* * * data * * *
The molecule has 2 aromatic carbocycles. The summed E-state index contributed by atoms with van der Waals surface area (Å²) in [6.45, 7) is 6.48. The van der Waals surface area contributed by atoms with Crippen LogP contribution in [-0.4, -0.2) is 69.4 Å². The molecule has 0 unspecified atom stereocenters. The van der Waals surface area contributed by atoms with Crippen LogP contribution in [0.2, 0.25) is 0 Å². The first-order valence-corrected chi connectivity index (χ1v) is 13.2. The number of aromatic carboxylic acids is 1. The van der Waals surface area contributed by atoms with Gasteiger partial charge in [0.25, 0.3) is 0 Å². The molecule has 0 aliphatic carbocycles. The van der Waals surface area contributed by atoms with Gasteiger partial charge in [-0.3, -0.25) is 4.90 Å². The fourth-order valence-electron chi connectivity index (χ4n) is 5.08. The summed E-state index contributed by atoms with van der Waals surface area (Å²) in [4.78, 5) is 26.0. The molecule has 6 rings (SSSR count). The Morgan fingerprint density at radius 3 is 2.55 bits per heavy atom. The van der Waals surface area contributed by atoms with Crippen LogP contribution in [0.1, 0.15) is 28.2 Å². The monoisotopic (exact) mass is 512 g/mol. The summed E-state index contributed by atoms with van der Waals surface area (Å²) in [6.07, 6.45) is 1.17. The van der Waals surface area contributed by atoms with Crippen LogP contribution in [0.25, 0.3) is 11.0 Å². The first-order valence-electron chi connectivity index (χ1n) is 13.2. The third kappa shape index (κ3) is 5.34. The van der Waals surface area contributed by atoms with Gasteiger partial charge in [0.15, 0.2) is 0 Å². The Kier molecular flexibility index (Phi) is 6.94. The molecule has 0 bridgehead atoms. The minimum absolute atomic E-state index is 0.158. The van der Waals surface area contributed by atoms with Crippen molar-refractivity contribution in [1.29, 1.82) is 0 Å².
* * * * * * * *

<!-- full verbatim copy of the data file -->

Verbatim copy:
The molecule has 2 aromatic carbocycles. The summed E-state index contributed by atoms with van der Waals surface area (Å²) in [6.45, 7) is 6.48. The van der Waals surface area contributed by atoms with Crippen LogP contribution in [-0.4, -0.2) is 69.4 Å². The molecule has 0 unspecified atom stereocenters. The van der Waals surface area contributed by atoms with Crippen LogP contribution in [0.2, 0.25) is 0 Å². The first-order valence-corrected chi connectivity index (χ1v) is 13.2. The number of aromatic carboxylic acids is 1. The van der Waals surface area contributed by atoms with Gasteiger partial charge in [0.25, 0.3) is 0 Å². The molecule has 0 aliphatic carbocycles. The van der Waals surface area contributed by atoms with Gasteiger partial charge in [-0.3, -0.25) is 4.90 Å². The fourth-order valence-electron chi connectivity index (χ4n) is 5.08. The summed E-state index contributed by atoms with van der Waals surface area (Å²) in [4.78, 5) is 26.0. The molecule has 6 rings (SSSR count). The Morgan fingerprint density at radius 3 is 2.55 bits per heavy atom. The van der Waals surface area contributed by atoms with Crippen LogP contribution in [0.1, 0.15) is 28.2 Å². The monoisotopic (exact) mass is 512 g/mol. The summed E-state index contributed by atoms with van der Waals surface area (Å²) in [6.07, 6.45) is 1.17. The van der Waals surface area contributed by atoms with Crippen LogP contribution in [0.25, 0.3) is 11.0 Å². The first-order valence-electron chi connectivity index (χ1n) is 13.2. The third kappa shape index (κ3) is 5.34. The van der Waals surface area contributed by atoms with Gasteiger partial charge in [0.15, 0.2) is 0 Å². The Kier molecular flexibility index (Phi) is 6.94. The molecule has 0 bridgehead atoms. The minimum absolute atomic E-state index is 0.158. The van der Waals surface area contributed by atoms with Crippen molar-refractivity contribution in [1.29, 1.82) is 0 Å².